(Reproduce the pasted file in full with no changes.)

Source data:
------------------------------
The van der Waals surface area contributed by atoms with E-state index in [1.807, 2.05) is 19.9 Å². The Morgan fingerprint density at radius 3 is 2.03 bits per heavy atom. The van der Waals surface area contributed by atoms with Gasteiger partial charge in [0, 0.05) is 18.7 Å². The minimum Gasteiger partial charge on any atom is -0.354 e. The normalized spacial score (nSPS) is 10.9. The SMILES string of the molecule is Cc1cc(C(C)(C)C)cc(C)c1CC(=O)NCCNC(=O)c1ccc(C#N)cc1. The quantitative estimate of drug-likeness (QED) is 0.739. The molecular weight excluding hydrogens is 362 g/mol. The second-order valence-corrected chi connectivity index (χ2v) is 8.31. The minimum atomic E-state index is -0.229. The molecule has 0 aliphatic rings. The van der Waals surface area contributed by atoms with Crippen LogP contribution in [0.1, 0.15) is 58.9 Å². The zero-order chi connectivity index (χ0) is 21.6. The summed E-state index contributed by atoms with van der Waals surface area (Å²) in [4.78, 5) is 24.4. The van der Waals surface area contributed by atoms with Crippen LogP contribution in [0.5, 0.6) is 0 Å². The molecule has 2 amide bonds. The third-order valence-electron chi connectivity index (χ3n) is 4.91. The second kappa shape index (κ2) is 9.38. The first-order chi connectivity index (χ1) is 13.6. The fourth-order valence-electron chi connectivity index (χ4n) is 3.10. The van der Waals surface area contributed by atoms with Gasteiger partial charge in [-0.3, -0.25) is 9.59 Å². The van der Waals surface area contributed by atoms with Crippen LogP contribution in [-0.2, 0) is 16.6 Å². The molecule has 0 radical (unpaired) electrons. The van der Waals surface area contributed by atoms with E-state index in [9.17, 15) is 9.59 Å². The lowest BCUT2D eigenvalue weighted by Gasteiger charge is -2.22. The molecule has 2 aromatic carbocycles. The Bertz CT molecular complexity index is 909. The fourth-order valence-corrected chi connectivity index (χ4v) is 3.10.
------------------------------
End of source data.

The van der Waals surface area contributed by atoms with E-state index in [1.807, 2.05) is 19.9 Å². The Morgan fingerprint density at radius 3 is 2.03 bits per heavy atom. The van der Waals surface area contributed by atoms with Gasteiger partial charge in [0, 0.05) is 18.7 Å². The minimum Gasteiger partial charge on any atom is -0.354 e. The normalized spacial score (nSPS) is 10.9. The SMILES string of the molecule is Cc1cc(C(C)(C)C)cc(C)c1CC(=O)NCCNC(=O)c1ccc(C#N)cc1. The quantitative estimate of drug-likeness (QED) is 0.739. The molecular weight excluding hydrogens is 362 g/mol. The second-order valence-corrected chi connectivity index (χ2v) is 8.31. The minimum atomic E-state index is -0.229. The molecule has 0 aliphatic rings. The van der Waals surface area contributed by atoms with Crippen LogP contribution in [0.1, 0.15) is 58.9 Å². The zero-order chi connectivity index (χ0) is 21.6. The summed E-state index contributed by atoms with van der Waals surface area (Å²) in [4.78, 5) is 24.4. The van der Waals surface area contributed by atoms with Crippen LogP contribution in [0.5, 0.6) is 0 Å². The molecule has 2 amide bonds. The third-order valence-electron chi connectivity index (χ3n) is 4.91. The second kappa shape index (κ2) is 9.38. The first-order chi connectivity index (χ1) is 13.6. The fourth-order valence-electron chi connectivity index (χ4n) is 3.10. The van der Waals surface area contributed by atoms with Gasteiger partial charge in [-0.3, -0.25) is 9.59 Å². The van der Waals surface area contributed by atoms with Crippen LogP contribution in [-0.2, 0) is 16.6 Å². The molecule has 0 radical (unpaired) electrons. The van der Waals surface area contributed by atoms with E-state index in [9.17, 15) is 9.59 Å². The lowest BCUT2D eigenvalue weighted by Gasteiger charge is -2.22. The molecule has 2 aromatic carbocycles. The Bertz CT molecular complexity index is 909. The fourth-order valence-corrected chi connectivity index (χ4v) is 3.10.